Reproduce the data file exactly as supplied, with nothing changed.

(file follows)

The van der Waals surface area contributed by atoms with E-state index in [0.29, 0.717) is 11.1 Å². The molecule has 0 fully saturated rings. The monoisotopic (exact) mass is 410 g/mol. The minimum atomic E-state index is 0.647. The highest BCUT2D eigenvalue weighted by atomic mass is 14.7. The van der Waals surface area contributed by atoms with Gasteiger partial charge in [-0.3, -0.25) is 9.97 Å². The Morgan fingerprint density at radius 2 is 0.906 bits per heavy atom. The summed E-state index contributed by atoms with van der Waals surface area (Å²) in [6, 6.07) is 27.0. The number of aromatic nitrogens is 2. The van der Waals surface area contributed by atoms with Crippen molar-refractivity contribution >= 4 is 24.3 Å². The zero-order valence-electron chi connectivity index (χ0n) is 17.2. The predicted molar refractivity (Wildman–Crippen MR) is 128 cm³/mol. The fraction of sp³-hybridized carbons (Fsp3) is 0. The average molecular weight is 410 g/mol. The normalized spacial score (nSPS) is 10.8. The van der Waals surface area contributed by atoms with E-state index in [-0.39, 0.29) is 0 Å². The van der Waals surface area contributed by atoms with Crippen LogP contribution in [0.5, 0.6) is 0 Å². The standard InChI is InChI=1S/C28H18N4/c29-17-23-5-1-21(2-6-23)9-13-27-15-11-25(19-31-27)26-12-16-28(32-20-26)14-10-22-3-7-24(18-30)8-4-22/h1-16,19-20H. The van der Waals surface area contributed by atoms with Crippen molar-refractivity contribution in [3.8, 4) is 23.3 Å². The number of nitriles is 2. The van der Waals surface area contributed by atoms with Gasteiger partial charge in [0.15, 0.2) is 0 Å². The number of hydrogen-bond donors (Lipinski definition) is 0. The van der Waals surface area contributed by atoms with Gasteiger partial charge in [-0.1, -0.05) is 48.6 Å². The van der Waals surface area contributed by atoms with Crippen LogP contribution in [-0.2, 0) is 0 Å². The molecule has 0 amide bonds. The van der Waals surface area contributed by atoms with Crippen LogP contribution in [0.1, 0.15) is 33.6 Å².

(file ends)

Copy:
The van der Waals surface area contributed by atoms with E-state index in [0.29, 0.717) is 11.1 Å². The molecule has 0 fully saturated rings. The monoisotopic (exact) mass is 410 g/mol. The minimum atomic E-state index is 0.647. The highest BCUT2D eigenvalue weighted by atomic mass is 14.7. The van der Waals surface area contributed by atoms with Gasteiger partial charge in [-0.3, -0.25) is 9.97 Å². The Morgan fingerprint density at radius 2 is 0.906 bits per heavy atom. The summed E-state index contributed by atoms with van der Waals surface area (Å²) in [6, 6.07) is 27.0. The number of aromatic nitrogens is 2. The van der Waals surface area contributed by atoms with Crippen molar-refractivity contribution >= 4 is 24.3 Å². The zero-order valence-electron chi connectivity index (χ0n) is 17.2. The predicted molar refractivity (Wildman–Crippen MR) is 128 cm³/mol. The fraction of sp³-hybridized carbons (Fsp3) is 0. The average molecular weight is 410 g/mol. The normalized spacial score (nSPS) is 10.8. The van der Waals surface area contributed by atoms with E-state index in [-0.39, 0.29) is 0 Å². The van der Waals surface area contributed by atoms with Crippen LogP contribution in [0.5, 0.6) is 0 Å². The standard InChI is InChI=1S/C28H18N4/c29-17-23-5-1-21(2-6-23)9-13-27-15-11-25(19-31-27)26-12-16-28(32-20-26)14-10-22-3-7-24(18-30)8-4-22/h1-16,19-20H. The van der Waals surface area contributed by atoms with Crippen molar-refractivity contribution in [3.8, 4) is 23.3 Å². The number of nitriles is 2. The van der Waals surface area contributed by atoms with Gasteiger partial charge in [0.15, 0.2) is 0 Å². The number of hydrogen-bond donors (Lipinski definition) is 0. The van der Waals surface area contributed by atoms with Gasteiger partial charge in [-0.1, -0.05) is 48.6 Å². The van der Waals surface area contributed by atoms with Crippen LogP contribution in [-0.2, 0) is 0 Å². The molecule has 0 amide bonds. The van der Waals surface area contributed by atoms with Crippen LogP contribution in [0.1, 0.15) is 33.6 Å².